Thursday, September 6, 2012

Quick Thoughts on Bill Clinton

I don't have time for a full post today, but wanted to provide some quick thoughts on last night's Convention.

Bill Clinton said everything that Barack Obama couldn't say.  The entire speech seemed like a textbook Closing Argument for the Defense (to pick up my analogy from last week).  Rebut the arguments from the other side while reasserting your strongest points.  Tell me Clinton didn't look like an "Old Virginia Lawyer" to you last night.  All he left out was "Well I'm just a poor Country boy from Arkansas, but even I can figure this out."

I thought the speech was very effective at getting to the nuance that President Obama's team wants to explain when telling the American public "We accomplished more than the Republicans would have you believe."  Democrats have been ignoring the "Stand on Your Record" approach and have instead gone full barrel attack on Mitt Romney, which is a strategy doomed to failure.  Anyone who has read any books about the last 20 years of Democratic politics will note that it is often Bill Clinton who will be the one to say "You're doing it wrong."

So what did he say?  He noted the areas that the Stimulus worked and why it was necessary.  He parsed down the GOP's attacks regarding Medicare and explained, in concrete arguments rather than fluff, how the $700 Billion "cut" to Medicare would not endanger Paul Ryan's Mom or any other Senior.  Most importantly, he explained why Government is not the enemy as the only person that has taken a stage over the past two weeks that has presided over a Budget Surplus (apologies if Clint Eastwood feels that he may fit that description as well).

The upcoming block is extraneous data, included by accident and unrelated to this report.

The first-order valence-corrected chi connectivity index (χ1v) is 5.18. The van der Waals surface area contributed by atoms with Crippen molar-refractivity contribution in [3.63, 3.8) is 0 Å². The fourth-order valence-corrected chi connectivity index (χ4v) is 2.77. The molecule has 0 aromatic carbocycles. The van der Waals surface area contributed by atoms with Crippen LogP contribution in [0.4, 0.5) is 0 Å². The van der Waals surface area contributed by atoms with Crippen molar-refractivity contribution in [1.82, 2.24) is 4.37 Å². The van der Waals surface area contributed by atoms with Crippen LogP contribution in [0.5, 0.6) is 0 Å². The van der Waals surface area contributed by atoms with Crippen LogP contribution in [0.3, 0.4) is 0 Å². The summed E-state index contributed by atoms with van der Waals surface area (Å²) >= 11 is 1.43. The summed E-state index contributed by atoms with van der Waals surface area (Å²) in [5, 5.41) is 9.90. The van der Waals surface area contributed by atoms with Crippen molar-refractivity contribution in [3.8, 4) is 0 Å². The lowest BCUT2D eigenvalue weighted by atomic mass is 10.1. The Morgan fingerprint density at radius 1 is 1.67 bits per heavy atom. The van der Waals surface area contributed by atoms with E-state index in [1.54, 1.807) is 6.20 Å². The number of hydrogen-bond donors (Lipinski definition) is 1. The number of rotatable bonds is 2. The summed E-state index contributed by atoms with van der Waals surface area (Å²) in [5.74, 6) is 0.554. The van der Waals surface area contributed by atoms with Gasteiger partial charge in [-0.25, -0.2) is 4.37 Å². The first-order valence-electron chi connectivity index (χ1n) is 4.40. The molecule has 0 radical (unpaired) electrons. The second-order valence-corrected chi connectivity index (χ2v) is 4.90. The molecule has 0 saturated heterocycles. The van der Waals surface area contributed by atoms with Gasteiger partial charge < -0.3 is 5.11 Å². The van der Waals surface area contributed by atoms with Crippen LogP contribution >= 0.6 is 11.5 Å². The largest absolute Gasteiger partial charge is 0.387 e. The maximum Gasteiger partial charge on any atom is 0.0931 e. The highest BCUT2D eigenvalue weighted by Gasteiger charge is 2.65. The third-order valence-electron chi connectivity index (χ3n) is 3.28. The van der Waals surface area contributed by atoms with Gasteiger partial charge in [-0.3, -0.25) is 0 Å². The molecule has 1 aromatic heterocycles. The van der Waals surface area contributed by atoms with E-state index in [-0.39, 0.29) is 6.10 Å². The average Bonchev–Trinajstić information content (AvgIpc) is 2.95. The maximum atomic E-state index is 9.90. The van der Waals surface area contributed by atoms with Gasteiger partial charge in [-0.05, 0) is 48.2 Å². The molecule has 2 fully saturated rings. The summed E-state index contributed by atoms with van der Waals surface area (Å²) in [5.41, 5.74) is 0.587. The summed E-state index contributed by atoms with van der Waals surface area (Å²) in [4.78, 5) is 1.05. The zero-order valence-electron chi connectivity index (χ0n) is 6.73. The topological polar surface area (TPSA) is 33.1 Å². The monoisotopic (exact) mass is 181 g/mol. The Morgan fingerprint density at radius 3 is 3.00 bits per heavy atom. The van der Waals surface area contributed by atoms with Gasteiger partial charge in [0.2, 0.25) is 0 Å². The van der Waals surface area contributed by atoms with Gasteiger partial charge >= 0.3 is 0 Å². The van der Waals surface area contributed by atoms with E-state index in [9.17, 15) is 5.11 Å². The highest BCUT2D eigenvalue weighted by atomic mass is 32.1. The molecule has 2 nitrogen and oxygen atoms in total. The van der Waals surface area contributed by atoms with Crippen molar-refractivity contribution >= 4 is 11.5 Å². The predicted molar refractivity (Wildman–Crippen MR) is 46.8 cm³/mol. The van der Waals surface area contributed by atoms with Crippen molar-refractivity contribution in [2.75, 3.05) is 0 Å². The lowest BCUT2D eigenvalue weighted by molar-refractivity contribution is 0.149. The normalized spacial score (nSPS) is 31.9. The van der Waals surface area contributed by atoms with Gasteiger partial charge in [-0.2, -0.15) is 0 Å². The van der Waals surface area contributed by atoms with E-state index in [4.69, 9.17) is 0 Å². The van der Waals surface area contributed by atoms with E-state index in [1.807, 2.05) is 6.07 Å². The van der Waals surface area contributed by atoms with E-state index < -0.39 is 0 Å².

Bill Clinton, and everything he represents, is something the Republicans will have a hard time responding to in the context of this election.  Everything they say they want to do (balance the budget, create jobs, spur economic growth), he did.  The Republican resume does not include the words "Balanced Budget" or "Surplus".  Only their cover letter.  Bill Clinton had many faults, and it was risky to have Slick Willie tell the American Public what's "true and not true", but he was a fiscal steward worthy of respect.  There are many responses and critiques of such a position, but those wishing to do so will either credit the previous administration(s) or Congress, which then brings on the question of who is to blame for the current state of things in America.

Convention speeches are too late and too long to have much of an effect on the public at large.  Last night competed with September baseball and Wednesday Night Football (Dear NFL - women are going to revolt if you keep moving these games further into the week).  But if this Convention is indicative of how the Obama campaign is going to design its message, the Democrats have strong footing for the next six weeks.